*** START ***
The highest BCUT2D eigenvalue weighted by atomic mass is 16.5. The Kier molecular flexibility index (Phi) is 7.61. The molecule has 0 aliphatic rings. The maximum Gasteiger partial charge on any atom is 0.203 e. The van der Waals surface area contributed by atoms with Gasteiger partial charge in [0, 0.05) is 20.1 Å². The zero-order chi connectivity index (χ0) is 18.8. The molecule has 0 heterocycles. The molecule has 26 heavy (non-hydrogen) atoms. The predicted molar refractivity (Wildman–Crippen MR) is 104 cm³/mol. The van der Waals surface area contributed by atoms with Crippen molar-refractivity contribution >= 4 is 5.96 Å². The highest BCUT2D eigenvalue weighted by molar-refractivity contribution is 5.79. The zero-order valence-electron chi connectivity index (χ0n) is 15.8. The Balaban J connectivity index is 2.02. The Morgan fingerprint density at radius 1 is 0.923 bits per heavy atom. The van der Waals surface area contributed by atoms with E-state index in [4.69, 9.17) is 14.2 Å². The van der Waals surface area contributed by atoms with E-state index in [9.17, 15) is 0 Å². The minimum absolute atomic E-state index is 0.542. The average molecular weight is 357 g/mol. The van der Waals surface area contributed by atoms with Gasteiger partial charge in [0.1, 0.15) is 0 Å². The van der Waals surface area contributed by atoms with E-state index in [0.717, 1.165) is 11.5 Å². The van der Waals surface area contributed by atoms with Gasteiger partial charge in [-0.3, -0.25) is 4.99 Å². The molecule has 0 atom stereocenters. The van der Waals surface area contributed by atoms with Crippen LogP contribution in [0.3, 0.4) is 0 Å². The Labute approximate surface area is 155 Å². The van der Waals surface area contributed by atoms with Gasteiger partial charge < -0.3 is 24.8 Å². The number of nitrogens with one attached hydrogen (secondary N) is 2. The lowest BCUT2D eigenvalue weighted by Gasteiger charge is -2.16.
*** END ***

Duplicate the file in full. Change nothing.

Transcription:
The highest BCUT2D eigenvalue weighted by atomic mass is 16.5. The Kier molecular flexibility index (Phi) is 7.61. The molecule has 0 aliphatic rings. The maximum Gasteiger partial charge on any atom is 0.203 e. The van der Waals surface area contributed by atoms with Gasteiger partial charge in [0, 0.05) is 20.1 Å². The zero-order chi connectivity index (χ0) is 18.8. The molecule has 0 heterocycles. The molecule has 26 heavy (non-hydrogen) atoms. The predicted molar refractivity (Wildman–Crippen MR) is 104 cm³/mol. The van der Waals surface area contributed by atoms with Crippen molar-refractivity contribution >= 4 is 5.96 Å². The highest BCUT2D eigenvalue weighted by molar-refractivity contribution is 5.79. The zero-order valence-electron chi connectivity index (χ0n) is 15.8. The Balaban J connectivity index is 2.02. The Morgan fingerprint density at radius 1 is 0.923 bits per heavy atom. The van der Waals surface area contributed by atoms with E-state index in [4.69, 9.17) is 14.2 Å². The van der Waals surface area contributed by atoms with E-state index in [9.17, 15) is 0 Å². The minimum absolute atomic E-state index is 0.542. The average molecular weight is 357 g/mol. The van der Waals surface area contributed by atoms with Gasteiger partial charge in [0.1, 0.15) is 0 Å². The van der Waals surface area contributed by atoms with E-state index in [0.717, 1.165) is 11.5 Å². The van der Waals surface area contributed by atoms with Gasteiger partial charge in [-0.3, -0.25) is 4.99 Å². The molecule has 0 atom stereocenters. The van der Waals surface area contributed by atoms with Crippen LogP contribution in [0.3, 0.4) is 0 Å². The Labute approximate surface area is 155 Å². The van der Waals surface area contributed by atoms with Gasteiger partial charge < -0.3 is 24.8 Å². The number of nitrogens with one attached hydrogen (secondary N) is 2. The lowest BCUT2D eigenvalue weighted by Gasteiger charge is -2.16.